The most recent wave of drug-fueled gang violence in Acapulco, Mexico killed up to 30 people this weekend, according to Mexican government statements. The fighting began last Friday when a scuffle between competing gangs evolved into a gun battle that left five burned vehicles and seven dead. The shootings then continued Saturday and Sunday, igniting prolonged gunfire and mounting casualties—including a 17-year-old male. According to police, several of their positions were fired upon yesterday, but no officers were killed.
This latest episode is the most recent blow to Acapulco’s tourism revenues, which are projected to fall by as much as 88 percent this year as U.S. college students cancel spring break trips due to reports of violence. In 2010, drug violence in Mexico claimied 16,000 lives despite efforts by local and national authorities to control the problem. In the pacific resort city of Acapulco, which has seen growing violence in recent years, attacks are largely attributed to three specific cartels: the Beltrán Levya brothers; the Michoacana family; and Los Zetas.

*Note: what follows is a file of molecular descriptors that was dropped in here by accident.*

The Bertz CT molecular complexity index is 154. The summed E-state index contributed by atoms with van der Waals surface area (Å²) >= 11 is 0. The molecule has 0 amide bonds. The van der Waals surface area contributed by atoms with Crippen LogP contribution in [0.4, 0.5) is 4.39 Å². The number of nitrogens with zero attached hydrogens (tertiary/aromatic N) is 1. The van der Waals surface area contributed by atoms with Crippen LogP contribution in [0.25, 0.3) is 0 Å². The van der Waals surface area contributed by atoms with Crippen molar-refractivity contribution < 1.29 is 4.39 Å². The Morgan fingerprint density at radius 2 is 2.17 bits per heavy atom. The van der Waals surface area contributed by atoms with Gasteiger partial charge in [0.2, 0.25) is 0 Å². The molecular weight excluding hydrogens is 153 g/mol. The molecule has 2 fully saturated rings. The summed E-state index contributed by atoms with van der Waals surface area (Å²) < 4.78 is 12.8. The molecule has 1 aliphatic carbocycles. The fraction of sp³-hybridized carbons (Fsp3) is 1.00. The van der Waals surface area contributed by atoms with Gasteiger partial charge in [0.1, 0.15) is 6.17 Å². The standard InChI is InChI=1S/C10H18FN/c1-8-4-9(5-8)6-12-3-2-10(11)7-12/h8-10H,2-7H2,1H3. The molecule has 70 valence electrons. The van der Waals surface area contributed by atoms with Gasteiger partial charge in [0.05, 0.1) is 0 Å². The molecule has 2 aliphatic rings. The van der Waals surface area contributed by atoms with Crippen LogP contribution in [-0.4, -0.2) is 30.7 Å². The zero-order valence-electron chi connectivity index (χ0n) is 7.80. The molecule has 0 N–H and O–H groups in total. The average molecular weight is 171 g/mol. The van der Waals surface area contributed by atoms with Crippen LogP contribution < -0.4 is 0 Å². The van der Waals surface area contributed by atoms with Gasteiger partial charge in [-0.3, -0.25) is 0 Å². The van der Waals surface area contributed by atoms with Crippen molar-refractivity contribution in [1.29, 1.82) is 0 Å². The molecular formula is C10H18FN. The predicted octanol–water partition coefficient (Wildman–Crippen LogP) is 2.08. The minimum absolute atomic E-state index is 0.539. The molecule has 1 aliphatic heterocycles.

Despite this weekend’s turmoil, Zeferino Toreblanca, Governor of the state of Guerrero, insisted that the streets were secure and the city was open for business.